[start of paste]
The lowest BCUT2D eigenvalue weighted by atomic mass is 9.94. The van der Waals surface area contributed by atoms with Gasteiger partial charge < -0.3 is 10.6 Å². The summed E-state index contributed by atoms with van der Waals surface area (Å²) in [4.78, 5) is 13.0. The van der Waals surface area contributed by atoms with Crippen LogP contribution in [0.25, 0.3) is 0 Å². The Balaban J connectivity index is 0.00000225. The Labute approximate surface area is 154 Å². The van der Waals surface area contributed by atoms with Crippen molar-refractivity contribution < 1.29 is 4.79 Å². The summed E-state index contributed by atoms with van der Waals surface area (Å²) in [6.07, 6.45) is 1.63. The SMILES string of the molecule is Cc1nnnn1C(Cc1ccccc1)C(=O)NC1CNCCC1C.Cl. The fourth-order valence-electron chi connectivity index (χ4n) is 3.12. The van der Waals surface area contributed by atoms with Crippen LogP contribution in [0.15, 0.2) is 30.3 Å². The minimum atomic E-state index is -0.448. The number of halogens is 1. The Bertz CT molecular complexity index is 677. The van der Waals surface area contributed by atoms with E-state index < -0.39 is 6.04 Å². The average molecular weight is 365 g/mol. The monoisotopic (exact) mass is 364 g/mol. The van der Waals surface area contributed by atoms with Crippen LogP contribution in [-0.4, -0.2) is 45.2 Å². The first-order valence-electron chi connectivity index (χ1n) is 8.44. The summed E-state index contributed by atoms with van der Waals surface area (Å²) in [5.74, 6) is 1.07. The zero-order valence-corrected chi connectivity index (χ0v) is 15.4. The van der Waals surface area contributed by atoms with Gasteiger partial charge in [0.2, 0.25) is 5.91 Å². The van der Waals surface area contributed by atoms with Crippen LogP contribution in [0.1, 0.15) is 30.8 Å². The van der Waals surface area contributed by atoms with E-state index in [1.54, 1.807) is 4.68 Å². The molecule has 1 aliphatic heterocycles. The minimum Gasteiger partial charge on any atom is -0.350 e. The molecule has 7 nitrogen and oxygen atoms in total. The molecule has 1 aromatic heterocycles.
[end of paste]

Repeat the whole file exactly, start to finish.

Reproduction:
The lowest BCUT2D eigenvalue weighted by atomic mass is 9.94. The van der Waals surface area contributed by atoms with Gasteiger partial charge < -0.3 is 10.6 Å². The summed E-state index contributed by atoms with van der Waals surface area (Å²) in [4.78, 5) is 13.0. The van der Waals surface area contributed by atoms with Crippen LogP contribution in [0.25, 0.3) is 0 Å². The Balaban J connectivity index is 0.00000225. The Labute approximate surface area is 154 Å². The van der Waals surface area contributed by atoms with Crippen molar-refractivity contribution < 1.29 is 4.79 Å². The summed E-state index contributed by atoms with van der Waals surface area (Å²) in [6.07, 6.45) is 1.63. The SMILES string of the molecule is Cc1nnnn1C(Cc1ccccc1)C(=O)NC1CNCCC1C.Cl. The fourth-order valence-electron chi connectivity index (χ4n) is 3.12. The van der Waals surface area contributed by atoms with Crippen LogP contribution in [0.15, 0.2) is 30.3 Å². The minimum atomic E-state index is -0.448. The number of halogens is 1. The Bertz CT molecular complexity index is 677. The van der Waals surface area contributed by atoms with E-state index < -0.39 is 6.04 Å². The average molecular weight is 365 g/mol. The monoisotopic (exact) mass is 364 g/mol. The van der Waals surface area contributed by atoms with Crippen LogP contribution in [-0.4, -0.2) is 45.2 Å². The first-order valence-electron chi connectivity index (χ1n) is 8.44. The summed E-state index contributed by atoms with van der Waals surface area (Å²) in [5.74, 6) is 1.07. The zero-order valence-corrected chi connectivity index (χ0v) is 15.4. The van der Waals surface area contributed by atoms with Gasteiger partial charge in [0.2, 0.25) is 5.91 Å². The van der Waals surface area contributed by atoms with Crippen LogP contribution in [0.1, 0.15) is 30.8 Å². The van der Waals surface area contributed by atoms with E-state index in [1.54, 1.807) is 4.68 Å². The molecule has 1 aliphatic heterocycles. The minimum Gasteiger partial charge on any atom is -0.350 e. The molecule has 7 nitrogen and oxygen atoms in total. The molecule has 1 aromatic heterocycles.